Pilot Project sees farmer reap in thousands

Josefa and Karalaini infront of their house.

 

From a struggling yaqona farmer to a village? money lender.

This is what the Partnership in High Value Agriculture Project has done for 54 year old Josefa Nagatu and his wife Karalaini who live in Naga Village in Nadrau District in the Province of Navosa.

The Partnership in High Value Agriculture (PHVA) project in Nadarivatu which was launched in August last year sees farmers planting and selling vegetables like tomatoes, capsicum and even celery during the off season period. This has seen farmers earning money they never dreamed of before and their standard of living vastly improved.

The PHVA Project is funded by the International Fund for Agricultural Development (IFAD) and is implemented in Fiji by Partners in Community Development Fiji (PCDF) and the Fijian Government through the Department of Agriculture plays an advisory role.

Karalaini clearly recounts the time when they had to look around for money to buy sugar and other basic food items.

?We are third generation yaqona farmers and my husband was adamant to remain one. In October our sugar was running low and my husband said to harvest our grog which was not yet ready but we heard about the PHVA project and my sons and I convinced my husband to try it out. Our first harvest in the second week of December last year saw us harvest two gallons and one bucket of tomatoes, this saw us rake in over $150. This was more than enough for our sugar and basic necessities. So from January to March this year, we have harvested 9 crates of tomatoes and have made over $9,000. ?

Josefa says the income from the PHVA project in Nadarivatu has made a huge difference in their lives. He leads the PCDF team to their residence just a few metres downill from the Naga Village Community Hall. His wife Karalaini points to their corrugated iron house.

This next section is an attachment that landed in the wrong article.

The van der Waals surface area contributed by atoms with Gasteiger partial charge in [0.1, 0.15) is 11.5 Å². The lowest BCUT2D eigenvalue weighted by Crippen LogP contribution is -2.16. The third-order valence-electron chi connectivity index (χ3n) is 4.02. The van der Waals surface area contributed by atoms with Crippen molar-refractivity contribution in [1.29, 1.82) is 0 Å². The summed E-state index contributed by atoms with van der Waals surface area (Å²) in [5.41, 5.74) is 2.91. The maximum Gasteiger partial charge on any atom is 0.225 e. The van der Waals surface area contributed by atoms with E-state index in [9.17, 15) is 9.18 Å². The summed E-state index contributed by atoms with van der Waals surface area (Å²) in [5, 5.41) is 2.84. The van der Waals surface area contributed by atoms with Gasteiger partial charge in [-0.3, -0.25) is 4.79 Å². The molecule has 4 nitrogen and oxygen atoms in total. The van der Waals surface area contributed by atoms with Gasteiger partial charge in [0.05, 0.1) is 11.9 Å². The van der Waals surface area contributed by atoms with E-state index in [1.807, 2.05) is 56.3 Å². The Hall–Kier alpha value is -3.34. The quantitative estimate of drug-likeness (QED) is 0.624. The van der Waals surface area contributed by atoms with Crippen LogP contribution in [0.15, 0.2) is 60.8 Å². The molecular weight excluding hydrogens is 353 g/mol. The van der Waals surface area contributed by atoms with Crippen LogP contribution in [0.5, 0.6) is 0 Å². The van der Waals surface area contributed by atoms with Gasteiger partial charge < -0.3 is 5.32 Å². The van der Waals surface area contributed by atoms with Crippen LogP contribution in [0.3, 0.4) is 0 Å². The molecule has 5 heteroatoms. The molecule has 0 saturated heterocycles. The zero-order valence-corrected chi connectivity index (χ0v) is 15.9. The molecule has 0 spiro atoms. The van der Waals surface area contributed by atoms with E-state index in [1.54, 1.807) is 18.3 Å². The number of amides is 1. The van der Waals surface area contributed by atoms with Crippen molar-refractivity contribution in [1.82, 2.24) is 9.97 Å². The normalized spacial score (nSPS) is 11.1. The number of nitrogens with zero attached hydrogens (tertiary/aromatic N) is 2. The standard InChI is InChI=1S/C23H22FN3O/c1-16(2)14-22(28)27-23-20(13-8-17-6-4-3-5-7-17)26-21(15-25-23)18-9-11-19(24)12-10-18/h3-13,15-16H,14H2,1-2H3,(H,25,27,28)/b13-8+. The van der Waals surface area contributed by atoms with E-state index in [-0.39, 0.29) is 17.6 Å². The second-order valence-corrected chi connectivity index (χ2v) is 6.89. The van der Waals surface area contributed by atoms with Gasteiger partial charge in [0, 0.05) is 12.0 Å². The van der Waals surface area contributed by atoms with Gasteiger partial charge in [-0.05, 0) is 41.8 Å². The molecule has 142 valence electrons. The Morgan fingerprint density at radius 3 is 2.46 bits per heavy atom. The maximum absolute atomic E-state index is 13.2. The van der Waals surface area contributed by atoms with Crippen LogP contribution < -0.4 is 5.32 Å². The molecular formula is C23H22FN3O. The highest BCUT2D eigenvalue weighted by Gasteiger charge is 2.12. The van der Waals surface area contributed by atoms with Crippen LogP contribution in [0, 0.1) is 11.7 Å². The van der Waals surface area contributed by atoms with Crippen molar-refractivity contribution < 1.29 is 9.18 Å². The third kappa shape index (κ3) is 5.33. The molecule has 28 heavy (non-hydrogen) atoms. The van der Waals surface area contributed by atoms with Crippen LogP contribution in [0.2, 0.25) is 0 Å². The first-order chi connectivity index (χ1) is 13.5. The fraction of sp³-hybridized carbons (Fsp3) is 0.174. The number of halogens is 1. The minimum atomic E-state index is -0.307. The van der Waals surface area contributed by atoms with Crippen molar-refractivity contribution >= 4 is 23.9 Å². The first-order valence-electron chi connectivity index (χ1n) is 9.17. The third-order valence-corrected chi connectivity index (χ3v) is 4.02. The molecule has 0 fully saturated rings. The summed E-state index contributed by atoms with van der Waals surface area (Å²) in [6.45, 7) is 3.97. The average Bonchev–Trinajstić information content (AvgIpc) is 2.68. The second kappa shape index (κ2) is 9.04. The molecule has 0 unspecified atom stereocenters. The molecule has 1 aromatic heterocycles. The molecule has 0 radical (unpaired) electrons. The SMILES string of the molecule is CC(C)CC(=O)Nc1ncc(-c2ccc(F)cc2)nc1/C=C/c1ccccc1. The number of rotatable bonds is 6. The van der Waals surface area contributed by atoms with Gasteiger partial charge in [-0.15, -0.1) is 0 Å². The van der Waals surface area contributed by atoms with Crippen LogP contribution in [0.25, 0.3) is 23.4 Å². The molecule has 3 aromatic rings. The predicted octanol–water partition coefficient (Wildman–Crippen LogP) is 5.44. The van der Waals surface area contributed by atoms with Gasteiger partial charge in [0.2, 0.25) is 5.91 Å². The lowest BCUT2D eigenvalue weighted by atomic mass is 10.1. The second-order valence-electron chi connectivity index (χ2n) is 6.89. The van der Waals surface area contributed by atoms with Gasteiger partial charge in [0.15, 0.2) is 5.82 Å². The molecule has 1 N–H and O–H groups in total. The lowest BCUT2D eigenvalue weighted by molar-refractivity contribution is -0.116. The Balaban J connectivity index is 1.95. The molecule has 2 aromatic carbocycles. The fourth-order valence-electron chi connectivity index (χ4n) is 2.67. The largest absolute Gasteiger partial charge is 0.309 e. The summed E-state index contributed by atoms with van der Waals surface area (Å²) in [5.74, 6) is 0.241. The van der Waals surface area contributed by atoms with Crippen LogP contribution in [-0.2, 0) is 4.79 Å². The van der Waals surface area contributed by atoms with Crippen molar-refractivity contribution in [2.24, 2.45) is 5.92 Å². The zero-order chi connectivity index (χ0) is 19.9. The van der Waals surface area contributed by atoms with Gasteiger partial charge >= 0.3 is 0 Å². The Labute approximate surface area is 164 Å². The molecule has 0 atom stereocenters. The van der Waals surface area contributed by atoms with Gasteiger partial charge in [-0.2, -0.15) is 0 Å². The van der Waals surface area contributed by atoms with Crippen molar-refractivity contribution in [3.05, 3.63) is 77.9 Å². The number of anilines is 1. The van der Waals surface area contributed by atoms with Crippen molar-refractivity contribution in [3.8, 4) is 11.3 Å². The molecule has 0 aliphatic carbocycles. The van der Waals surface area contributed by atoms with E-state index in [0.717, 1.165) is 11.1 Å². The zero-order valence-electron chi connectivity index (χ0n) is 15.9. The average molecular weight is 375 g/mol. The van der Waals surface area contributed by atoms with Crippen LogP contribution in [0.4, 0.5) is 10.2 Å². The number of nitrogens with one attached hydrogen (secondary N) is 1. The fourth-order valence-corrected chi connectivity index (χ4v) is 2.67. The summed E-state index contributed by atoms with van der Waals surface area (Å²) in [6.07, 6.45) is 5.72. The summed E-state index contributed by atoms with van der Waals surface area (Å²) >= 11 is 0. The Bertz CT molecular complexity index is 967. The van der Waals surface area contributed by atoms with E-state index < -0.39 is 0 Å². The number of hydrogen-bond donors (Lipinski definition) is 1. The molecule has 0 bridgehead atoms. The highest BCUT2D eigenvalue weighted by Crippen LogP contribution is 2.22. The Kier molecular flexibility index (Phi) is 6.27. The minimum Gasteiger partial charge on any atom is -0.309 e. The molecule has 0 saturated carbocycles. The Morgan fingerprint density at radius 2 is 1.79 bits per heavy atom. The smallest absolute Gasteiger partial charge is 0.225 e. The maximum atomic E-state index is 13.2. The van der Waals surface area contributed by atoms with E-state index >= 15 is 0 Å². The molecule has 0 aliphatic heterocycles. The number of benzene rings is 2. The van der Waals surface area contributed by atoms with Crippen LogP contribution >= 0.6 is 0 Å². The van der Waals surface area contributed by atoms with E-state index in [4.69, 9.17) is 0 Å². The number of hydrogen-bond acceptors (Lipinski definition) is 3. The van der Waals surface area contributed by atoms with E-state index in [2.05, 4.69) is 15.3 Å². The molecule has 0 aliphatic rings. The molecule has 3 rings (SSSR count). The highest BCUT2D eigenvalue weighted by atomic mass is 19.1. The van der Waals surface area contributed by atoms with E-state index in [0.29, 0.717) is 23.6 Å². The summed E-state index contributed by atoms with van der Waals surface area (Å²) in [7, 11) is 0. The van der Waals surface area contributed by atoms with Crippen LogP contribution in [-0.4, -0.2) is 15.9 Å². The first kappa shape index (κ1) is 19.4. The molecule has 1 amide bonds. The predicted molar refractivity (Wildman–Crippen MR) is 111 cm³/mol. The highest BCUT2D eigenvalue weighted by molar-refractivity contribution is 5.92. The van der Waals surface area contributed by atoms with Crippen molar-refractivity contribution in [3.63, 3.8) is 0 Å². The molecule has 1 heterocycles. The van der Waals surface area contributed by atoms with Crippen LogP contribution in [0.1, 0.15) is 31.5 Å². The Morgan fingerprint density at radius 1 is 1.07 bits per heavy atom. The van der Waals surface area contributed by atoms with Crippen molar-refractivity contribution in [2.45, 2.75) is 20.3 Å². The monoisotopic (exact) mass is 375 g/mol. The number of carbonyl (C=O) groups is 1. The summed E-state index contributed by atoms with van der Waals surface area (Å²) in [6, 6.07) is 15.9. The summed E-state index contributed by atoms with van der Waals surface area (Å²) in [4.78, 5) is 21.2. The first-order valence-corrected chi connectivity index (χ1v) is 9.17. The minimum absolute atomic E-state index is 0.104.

?When you plant yaqona, you have to wait three to four years but with PHVA crops, it is just three months. That house is the fruit of the tomatoes and planting offseason vegetables all thanks to the PHVA project. With the $9, 000 we got in the past 3 months we have bought our TV, paid for my son?s educational expenses at Fiji National University and also bought the things needed to build our new house.?

When Karalaini married Josefa back in the 80s, they lived in a traditional bure up until last year. So for over 30 years, Karailaini has had to struggle ? carting water to her bure and raising three boys. Now she lives in her own corrugated iron house with Sky Pacific channels, a TV, and speaker system, adding that they have started helping others as well.

?Other villagers have been planting tomatoes for over 13 years but they are not having the returns we are having. Thanks to the training from the PHVA project, we have been able to save and realize our dreams. Now people come to us to loan money. So you would call us village money lenders.?

The rationale for the PHVA project is that smallholder farmers have good resource potential and the ability to produce marketable surpluses that would increase their incomes and reduce poverty, but they are not often able to maximize this potential.

The farmers have undergone farm business training such as budgeting as well as agriculture husbandry and how to better use their resources and farming tools.

PCDF has one project officer stationed in Nadarivatu and he is assisted by three volunteers from the surrounding villages.